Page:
Report: APP CMHS Project 1

CSIRO advises that the information contained in this comprises general statements based on scientific research. The reader is advised and needs to be aware that such information may be incomplete or unable to be used in any specific situation. No reliance or actions must therefore be made on that information without seeking prior expert professional, scientific and technical advice. To the extent permitted by law, CSIRO (including its employees and consultants) excludes all liability to any person for any consequences, including but not limited to all losses, damages, costs, expenses and any other compensation, arising directly or indirectly from using this publication (in part or in whole) and any information or material contained in it.

3.1.14. Automation of Development Mining

The automation of development mining processes is more complex than that of Longwall mining. As the process relies on four separate and distinct phases – cutting, supporting, ventilating and conveying; there is a need to automate and ultimately integrate each one. Each has been automated to varying degrees individually and some have been integrated, but not automated.

The value of automating the respective phases has differing benefits from a safety perspective compared to production. Automation does not always yield a production benefit, though with time and development this should occur.

  • Automation of the cutting phase removes persons from the face environment – reducing exposure to airborne dust, potential strata failure and more critically from potential outburst occurrences.

  • Automation of the support cycle removes people from unsupported roof/rib areas and the dangers associated with interaction with hydraulic equipment. The challenge is to integrate the steps of drilling, installing straps or mesh and installing and anchoring the bolt. This is also the major bottleneck in development productivity, particularly in deep highly stressed mining conditions, where the installation of a significant amount of support may be required.

  • Coal conveyance is traditionally by shuttle car or ram car. Automation of the conveyance process will reduce the risk at the person/machine interface, which continues to maim or fatally injure many miners in all underground coal mining countries.

  • Ventilation is typically a non-continuous process of extending ventilation ducting from an auxiliary fan to the advancing face area, exposing workers again to the newly exposed strata. Similarly the extension of face services such as electric cables, air and water is a manual or semi-automated process at best.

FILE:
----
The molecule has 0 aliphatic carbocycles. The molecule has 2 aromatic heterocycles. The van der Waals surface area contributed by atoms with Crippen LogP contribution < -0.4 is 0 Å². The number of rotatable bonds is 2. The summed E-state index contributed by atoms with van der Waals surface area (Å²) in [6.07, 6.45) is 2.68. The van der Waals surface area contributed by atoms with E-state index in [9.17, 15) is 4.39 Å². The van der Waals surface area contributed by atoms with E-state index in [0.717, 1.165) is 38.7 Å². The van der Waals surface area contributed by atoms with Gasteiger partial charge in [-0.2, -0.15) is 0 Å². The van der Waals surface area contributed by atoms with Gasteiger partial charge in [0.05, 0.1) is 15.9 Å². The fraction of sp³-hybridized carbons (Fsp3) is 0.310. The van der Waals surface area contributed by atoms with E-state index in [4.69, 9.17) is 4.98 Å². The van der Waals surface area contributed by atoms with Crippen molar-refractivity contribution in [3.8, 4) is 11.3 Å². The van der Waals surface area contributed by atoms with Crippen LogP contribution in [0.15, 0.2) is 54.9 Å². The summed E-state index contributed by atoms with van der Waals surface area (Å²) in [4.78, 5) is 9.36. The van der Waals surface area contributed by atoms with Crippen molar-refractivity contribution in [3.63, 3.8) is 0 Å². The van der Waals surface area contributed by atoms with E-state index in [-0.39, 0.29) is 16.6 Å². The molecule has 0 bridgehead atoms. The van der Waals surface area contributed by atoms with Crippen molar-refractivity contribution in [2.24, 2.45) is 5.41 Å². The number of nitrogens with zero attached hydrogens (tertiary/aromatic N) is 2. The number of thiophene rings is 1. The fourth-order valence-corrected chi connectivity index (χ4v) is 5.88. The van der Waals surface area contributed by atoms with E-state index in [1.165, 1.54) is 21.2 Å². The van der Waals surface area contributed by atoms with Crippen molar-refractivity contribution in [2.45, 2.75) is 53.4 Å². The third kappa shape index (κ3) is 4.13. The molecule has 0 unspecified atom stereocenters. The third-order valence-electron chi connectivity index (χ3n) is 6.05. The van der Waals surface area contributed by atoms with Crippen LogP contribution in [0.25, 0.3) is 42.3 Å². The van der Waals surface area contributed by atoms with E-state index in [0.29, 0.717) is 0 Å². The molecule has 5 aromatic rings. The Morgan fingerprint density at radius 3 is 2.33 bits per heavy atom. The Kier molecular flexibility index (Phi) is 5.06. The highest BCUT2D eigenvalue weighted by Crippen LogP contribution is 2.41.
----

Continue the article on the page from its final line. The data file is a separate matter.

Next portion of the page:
Recent trends in roadway development machinery automation have resulted in the implementation of remote controlled continuous miners that allow the operator to be positioned metres from the face often near the shuttle car operator. However, this has also meant that the operator is not able to closely observe the cutting horizon. Integrated support systems and machine stabilisation combined with sumping characteristics have reduced the variability in cutting horizon in some machines, whilst others have provided a spatial orientation system that is periodically calibrated. This is fairly standard technology and is readily available on currently supplied continuous miners. Current technology of miner/bolters that can continue to cut using a sumping head, whilst bolts are installed continue to be improved and include temporary roof supports that assist the installation of the support and provide additionally safety for bolter operators.

A more critical issue with regard to roadway development is that of providing a more uniform roadway profile – normal practice is to follow the seam gradient, often resulting in undulating or even stepped roadways. Mining to a more even profile, using predetermined survey controls and inertial navigation systems, and reducing the potential seam rolls reduces direct operator injury in personnel transport and latent injuries through exposure to repairs and maintenance of damaged equipment. E.g. shuttle car damage from driving over steps or severe grades, conveyor wear through following undulations and placing additional stress on tensioned components. The ultimate objective being to fully automate the cutting and loading cycles (including in breakaways) enabling remote operation.

Miners such as the ABM25 and Joy 14ED25 provide cut and bolt capability with the greatest potential for further automation and removal of personal exposure at the face.